News & Politics

House passes bill banning transgender women from competing on women’s sports teams

‘Biologically, males and females are different,’ Gleim said during Tuesday’s floor debate.

Supporters of the “Protect Women’s Sports Act” gather at the Capitol Tuesday.

Supporters of the “Protect Women’s Sports Act” gather at the Capitol Tuesday. Capital-Star photo by Stephen Caruso

By Marley Parish, Stephen Caruso and Cassie Miller

The Pennsylvania House has passed a veto-bound bill banning transgender women from competing on women’s school sports teams. 

The bill, which addresses a top issue for social conservatives in the lead up to the 2022 election, passed the Republican-controlled lower chamber by a vote of 115-84 on Tuesday afternoon. Most Republicans voted yes; most Democrats no, with a handful of defections.

It now heads to the state Senate, although it has little chance of becoming law. Gov. Tom Wolf, a Democrat, has already promised to veto the bill, and has never had a veto overridden since taking office in 2015.

The bill, known as the “Protect Women’s Sports Act,” was first introduced last April by state Rep. Barbara Gleim, a Cumberland County Republican, as part of a national wave of similar bills popping up in state legislatures across the country.

Gleim – along with the bill’s fellow sponsors Reps. Martina White, Dawn Keefer, Valerie Gaydos, and Stephanie Borowicz, all of whom are former athletes – claim the legislation will “protect opportunities for women and girls in athletics” and preserve protections afforded to women under Title IX, a 1972 federal law that prohibits sex discrimination in any education program or activity at any federally funded institution.

“Biologically, males and females are different,” Gleim said during Tuesday’s floor debate. “This fact cannot be reversed through surgery or changes in hormones.”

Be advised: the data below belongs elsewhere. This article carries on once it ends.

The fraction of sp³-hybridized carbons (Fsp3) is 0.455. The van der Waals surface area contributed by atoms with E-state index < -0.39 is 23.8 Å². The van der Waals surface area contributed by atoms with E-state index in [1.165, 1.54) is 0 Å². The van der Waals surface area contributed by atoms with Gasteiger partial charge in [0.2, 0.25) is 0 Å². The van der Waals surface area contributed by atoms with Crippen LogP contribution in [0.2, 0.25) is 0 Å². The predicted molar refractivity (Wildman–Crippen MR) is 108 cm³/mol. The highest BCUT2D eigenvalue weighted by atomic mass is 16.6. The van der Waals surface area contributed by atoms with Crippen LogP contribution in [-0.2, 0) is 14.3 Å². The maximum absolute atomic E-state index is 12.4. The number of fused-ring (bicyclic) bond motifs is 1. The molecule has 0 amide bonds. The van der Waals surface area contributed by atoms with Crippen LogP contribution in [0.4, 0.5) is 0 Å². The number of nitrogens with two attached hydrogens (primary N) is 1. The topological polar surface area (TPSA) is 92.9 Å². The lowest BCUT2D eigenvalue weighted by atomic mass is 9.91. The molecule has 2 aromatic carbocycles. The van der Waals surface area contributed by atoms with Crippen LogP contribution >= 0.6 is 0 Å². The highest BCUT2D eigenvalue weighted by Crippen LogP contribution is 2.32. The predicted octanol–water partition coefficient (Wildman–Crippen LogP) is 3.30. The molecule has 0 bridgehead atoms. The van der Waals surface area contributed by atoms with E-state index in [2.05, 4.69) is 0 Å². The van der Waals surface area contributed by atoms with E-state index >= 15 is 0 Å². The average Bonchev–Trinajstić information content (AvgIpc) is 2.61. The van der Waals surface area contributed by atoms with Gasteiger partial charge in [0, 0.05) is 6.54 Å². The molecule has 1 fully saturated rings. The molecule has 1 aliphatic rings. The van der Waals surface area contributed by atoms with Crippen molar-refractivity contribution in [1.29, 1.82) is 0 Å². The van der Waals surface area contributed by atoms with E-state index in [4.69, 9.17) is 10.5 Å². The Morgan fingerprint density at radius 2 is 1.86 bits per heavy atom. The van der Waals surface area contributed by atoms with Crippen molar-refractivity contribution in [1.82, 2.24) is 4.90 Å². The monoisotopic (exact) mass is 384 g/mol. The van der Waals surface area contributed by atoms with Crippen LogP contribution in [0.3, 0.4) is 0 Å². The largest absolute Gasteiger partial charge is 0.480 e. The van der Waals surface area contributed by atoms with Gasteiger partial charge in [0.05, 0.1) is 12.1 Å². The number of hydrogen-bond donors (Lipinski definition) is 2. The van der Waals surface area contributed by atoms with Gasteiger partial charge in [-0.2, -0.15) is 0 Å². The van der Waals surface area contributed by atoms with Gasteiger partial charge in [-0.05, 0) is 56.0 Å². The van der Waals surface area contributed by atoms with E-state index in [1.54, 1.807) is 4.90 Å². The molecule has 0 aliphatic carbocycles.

However, the bill’s opponents say it does little to support Title IX and is a “solution in search of a problem.”

“This bill is an ignorant attempt to fix a problem that doesn’t exist,” state Sen. Katie Muth, a Democrat from Montgomery County, co-chair of the LGBTQ+ Caucus, said last month. “If the majority’s intent is to give women a level playing field, we should address the inequities in funding, resources, media coverage and pay in women’s sports.”

The upper chamber has already taken action on a similar proposal. Sens. Judy Ward, a Republican from Blair County, and Kristin Phillips-Hill, a Republican from York County, introduced a companion bill in the Senate less than a week ago. It then advanced out of the Education Committee on Monday on a party-line vote.

Ward, citing parents as the No. 1 group supporting the legislation, maintained that the bill is not about gender. Instead, she argued that the bill is about sex and biological differences.

“Over the past century, we have fought to protect athletic opportunities for female students,” Ward said during Monday’s committee meeting. “And now these opportunities are in jeopardy. Under this legislation, school athletic teams designated for women may not be open to those of the male sex.”